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First coined at NDMC, 'flash drought' phenomenon is subject of new Nature publication

March 2, 2020

This NASA Earth Observatory image shows the results of a rapid onset of flash drought in the Southeast and Mid-Atlantic U.S. last year by measuring evaporative stress, with brown indicating drought conditions. The map shows conditions between the period of Sept. 10 and Oct. 8, the peak of the drought. NASA Earth Observatory images by Lauren Dauphin using ESI data provided by Christopher Hain

From late August through early October last year, drought engulfed much of the Southeast U.S. in a way that many don’t expect drought to behave -- suddenly. Only 7% of Georgia began September in drought. By the end of the month, drought covered 62% of the state. Drought throughout the Southeast region spiked from covering about 6% of the region to 44% in less than a month. While many droughts embody the frequent description of the natural disaster as a creeping phenomenon, taking months or years to develop, the Southeast drought grew widespread and severe in a matter of weeks.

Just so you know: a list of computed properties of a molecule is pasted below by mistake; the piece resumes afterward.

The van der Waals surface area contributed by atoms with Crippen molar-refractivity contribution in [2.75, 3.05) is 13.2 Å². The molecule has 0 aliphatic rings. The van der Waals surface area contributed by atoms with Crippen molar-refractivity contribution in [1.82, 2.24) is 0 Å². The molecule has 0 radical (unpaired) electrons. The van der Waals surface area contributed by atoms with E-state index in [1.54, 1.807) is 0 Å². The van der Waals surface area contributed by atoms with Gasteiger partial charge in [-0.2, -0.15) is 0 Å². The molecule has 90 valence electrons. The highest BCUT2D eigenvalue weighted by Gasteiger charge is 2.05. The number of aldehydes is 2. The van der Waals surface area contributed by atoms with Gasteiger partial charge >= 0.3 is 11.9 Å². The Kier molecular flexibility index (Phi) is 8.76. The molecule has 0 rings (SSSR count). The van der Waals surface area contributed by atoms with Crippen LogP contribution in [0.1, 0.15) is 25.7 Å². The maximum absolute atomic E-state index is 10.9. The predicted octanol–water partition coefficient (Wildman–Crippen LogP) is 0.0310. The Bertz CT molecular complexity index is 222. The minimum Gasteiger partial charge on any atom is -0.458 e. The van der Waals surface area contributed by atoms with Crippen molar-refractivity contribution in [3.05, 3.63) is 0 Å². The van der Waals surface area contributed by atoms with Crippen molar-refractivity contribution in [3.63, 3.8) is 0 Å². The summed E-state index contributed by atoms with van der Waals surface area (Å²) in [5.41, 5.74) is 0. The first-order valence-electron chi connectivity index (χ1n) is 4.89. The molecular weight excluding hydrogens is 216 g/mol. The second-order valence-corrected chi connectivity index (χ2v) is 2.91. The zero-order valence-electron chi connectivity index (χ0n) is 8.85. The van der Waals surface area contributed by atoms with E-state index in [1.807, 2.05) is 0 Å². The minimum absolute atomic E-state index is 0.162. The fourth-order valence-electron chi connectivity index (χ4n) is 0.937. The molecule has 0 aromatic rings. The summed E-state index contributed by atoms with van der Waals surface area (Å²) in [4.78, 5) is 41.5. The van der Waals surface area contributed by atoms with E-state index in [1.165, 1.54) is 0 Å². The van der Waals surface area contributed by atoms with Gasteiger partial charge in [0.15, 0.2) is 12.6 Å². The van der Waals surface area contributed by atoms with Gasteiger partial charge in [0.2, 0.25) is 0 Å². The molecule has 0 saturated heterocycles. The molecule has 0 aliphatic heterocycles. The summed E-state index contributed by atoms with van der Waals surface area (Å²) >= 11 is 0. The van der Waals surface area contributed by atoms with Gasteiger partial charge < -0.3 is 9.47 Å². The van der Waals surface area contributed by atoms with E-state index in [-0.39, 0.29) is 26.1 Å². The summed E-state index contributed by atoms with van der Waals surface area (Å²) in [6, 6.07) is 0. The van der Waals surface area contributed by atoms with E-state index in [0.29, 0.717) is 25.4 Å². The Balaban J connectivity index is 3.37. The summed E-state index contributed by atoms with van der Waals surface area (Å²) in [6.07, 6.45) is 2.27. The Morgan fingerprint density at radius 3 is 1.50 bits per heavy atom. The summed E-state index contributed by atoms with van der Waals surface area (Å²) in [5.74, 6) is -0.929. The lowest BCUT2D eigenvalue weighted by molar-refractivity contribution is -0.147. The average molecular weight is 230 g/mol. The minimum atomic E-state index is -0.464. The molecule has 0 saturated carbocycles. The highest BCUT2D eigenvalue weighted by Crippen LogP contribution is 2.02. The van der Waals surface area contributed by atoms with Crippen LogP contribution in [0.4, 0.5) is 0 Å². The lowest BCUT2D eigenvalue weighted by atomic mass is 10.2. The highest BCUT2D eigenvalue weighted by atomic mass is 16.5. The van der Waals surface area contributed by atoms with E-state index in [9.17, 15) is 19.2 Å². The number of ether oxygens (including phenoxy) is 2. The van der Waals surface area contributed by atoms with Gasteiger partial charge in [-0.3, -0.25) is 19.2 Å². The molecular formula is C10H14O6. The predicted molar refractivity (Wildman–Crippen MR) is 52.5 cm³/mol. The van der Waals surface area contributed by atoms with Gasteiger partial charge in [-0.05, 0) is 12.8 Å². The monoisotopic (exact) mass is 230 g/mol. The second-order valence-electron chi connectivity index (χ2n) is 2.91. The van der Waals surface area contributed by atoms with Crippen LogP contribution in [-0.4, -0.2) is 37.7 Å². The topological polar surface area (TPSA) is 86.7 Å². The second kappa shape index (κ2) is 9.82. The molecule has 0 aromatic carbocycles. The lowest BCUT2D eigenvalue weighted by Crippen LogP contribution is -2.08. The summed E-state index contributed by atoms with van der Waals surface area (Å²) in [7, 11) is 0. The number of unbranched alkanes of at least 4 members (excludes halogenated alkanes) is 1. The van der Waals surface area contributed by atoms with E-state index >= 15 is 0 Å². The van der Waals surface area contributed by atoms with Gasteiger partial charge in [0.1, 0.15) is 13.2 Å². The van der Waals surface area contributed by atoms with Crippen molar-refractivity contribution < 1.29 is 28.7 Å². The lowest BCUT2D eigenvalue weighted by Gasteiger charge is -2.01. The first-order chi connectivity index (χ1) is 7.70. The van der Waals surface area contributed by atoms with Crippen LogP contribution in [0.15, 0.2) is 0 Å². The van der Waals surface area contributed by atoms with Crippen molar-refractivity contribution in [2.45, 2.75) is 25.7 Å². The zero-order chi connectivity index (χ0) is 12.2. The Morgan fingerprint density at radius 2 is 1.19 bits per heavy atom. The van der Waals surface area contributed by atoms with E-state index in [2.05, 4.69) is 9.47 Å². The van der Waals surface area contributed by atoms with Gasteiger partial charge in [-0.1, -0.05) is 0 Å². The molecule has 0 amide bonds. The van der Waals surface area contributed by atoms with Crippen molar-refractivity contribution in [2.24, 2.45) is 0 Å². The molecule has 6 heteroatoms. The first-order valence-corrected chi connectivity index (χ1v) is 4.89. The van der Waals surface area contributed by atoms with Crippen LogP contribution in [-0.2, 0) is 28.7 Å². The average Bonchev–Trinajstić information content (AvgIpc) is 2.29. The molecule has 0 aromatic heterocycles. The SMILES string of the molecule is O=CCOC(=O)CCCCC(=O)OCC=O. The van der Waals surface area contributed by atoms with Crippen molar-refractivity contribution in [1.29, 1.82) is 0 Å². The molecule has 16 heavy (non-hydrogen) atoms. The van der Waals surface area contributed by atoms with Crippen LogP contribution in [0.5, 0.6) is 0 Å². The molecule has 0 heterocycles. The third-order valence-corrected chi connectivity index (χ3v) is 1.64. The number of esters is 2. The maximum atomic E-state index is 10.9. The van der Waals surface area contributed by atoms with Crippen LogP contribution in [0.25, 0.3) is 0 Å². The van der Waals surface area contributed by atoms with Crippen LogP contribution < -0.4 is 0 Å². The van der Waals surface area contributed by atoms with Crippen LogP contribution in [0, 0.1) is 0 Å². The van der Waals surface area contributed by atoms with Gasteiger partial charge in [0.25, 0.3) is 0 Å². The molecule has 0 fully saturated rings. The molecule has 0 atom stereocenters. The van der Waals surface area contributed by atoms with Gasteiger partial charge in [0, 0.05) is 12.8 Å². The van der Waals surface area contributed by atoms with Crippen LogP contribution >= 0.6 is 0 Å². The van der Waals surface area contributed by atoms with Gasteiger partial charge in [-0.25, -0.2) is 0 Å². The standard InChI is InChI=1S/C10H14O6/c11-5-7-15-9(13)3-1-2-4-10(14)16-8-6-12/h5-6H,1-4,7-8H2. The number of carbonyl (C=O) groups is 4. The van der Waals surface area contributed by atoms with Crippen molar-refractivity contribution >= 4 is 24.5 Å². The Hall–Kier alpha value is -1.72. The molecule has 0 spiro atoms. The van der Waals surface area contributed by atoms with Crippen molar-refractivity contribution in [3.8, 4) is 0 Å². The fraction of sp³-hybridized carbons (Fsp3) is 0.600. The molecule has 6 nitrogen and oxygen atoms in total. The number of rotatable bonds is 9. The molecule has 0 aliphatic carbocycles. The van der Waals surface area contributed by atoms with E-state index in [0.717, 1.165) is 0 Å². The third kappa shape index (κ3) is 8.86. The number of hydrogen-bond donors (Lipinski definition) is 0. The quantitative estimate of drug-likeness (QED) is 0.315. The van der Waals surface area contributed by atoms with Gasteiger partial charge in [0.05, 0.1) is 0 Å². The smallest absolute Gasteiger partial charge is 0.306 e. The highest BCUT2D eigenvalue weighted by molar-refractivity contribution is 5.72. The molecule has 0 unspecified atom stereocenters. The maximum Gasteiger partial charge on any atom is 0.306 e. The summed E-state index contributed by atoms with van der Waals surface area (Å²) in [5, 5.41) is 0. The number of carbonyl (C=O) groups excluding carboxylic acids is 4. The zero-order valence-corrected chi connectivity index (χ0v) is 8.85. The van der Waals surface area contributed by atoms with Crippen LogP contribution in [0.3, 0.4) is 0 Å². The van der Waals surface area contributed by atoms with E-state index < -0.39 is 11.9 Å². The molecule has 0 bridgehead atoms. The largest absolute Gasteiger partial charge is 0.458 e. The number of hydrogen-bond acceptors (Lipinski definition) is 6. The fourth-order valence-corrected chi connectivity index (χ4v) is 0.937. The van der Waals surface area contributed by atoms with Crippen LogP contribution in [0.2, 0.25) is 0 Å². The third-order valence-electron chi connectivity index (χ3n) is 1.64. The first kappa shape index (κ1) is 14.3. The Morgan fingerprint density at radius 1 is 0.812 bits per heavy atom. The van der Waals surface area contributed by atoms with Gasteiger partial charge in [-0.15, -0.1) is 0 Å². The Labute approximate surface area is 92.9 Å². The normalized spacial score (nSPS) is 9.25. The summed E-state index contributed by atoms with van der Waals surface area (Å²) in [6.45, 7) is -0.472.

It was a classic flash drought, as defined in a new research paper that seeks to clarify what flash drought is and how to better predict it. 

Mark Svoboda, director of the National Drought Mitigation Center, headquartered at the University of Nebraska-Lincoln’s School of Natural Resources, is credited with coining the term in the early 2000s. Svoboda said he initially used the flash drought phrase to help explain to a USA Today reporter that a drought in the Southern Plains in the early 2000s was developing with unusually rapid intensity. “I wanted to find a term that would resonate for this quicker developing drought, and flash drought just popped in my head, as I thought people could relate it to their knowledge of flash floods,” he said. “And that took off like wildfire.”

This week, he was part of a team of 22 authors who wrote the wide-ranging study on flash droughts that was published March 2 in Nature Climate Change. The article is titled, “Flash droughts present a new challenge for subseasonal-to-seasonal (S2S) prediction.”